I say goodbye to my friends after a successful night of trick-or-treating. I am suddenly aware of how long I’ve been out and look for short cut home. The crescent moon shines weakly as I see a familiar-looking alley way that I immediately turn into. My boots click on the uneven, old, brick pathway. The night is eerily silent and acherontic, save the wind howling around me. It feels as if the temperature has plummeted sharply and I shiver. I start walking faster and feel a sense of relief when I reach the warm safety of home.
As I reach for the doorknob, I feel a burning sensation pierce the back of my hand. A mephitic odor diffuses through the stygian darkness. I look down and see a spider – no, not a spider, but a terrifying spider-like creature quickly skittering away. I hastily snatch up my phone and with trembling hands, manage to capture an image of this crazy creature.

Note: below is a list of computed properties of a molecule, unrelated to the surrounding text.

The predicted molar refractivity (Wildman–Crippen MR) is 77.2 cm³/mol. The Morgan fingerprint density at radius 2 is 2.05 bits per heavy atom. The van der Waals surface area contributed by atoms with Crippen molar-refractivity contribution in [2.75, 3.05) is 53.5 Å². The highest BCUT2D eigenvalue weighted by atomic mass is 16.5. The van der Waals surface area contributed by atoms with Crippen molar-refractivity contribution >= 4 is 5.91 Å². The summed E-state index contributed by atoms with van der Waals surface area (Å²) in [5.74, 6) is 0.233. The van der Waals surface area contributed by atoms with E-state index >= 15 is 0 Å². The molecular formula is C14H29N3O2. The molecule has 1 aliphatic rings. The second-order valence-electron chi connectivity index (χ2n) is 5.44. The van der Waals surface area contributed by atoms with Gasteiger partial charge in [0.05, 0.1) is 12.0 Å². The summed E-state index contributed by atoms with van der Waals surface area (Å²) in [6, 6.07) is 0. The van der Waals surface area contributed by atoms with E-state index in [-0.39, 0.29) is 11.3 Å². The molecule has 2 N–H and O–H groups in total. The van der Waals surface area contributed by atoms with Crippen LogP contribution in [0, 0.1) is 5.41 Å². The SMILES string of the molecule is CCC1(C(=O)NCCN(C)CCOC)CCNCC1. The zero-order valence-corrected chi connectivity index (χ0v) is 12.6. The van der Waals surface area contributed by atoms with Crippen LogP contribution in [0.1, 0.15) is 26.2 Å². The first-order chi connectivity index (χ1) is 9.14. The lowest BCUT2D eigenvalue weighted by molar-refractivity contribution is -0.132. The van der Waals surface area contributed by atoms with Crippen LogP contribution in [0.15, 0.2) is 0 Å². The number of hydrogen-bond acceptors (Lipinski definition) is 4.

For the next several hours, I feel odd and queasy. I wake up in the middle of the night with a splitting headache and decide that I need to go to the emergency room. As I get ready, I walk past my window and something draws my attention. I gaze at the reflection, and I see two bright yellow eyes peering back at me.
I am admitted to the hospital with an unknown condition, most likely caused by the bite of the bizarre creature. I try to tell the doctors that the culprit looks like a cross between a strigiform and an araneiform, but they simply stare at me quizzically, and blame the bite for my deluded state. Help me name the heinous creature that has cursed me.
-morph- shape, form
dasy- shaggy, woolly
-soma, somato- body
-ops, opto- eye
-haema, haemato- blood
-iform in the shape of
oculi-, -oculus eye
noct-, nocti- night
If you haven’t already done so, be sure to check out Name That Animal Challenge #1, Name That Animal Challenge #2, Name That Animal Challenge #3, Name That Animal Challenge #4, Name That Animal Challenge #5, and Name That Animal Challenge #6.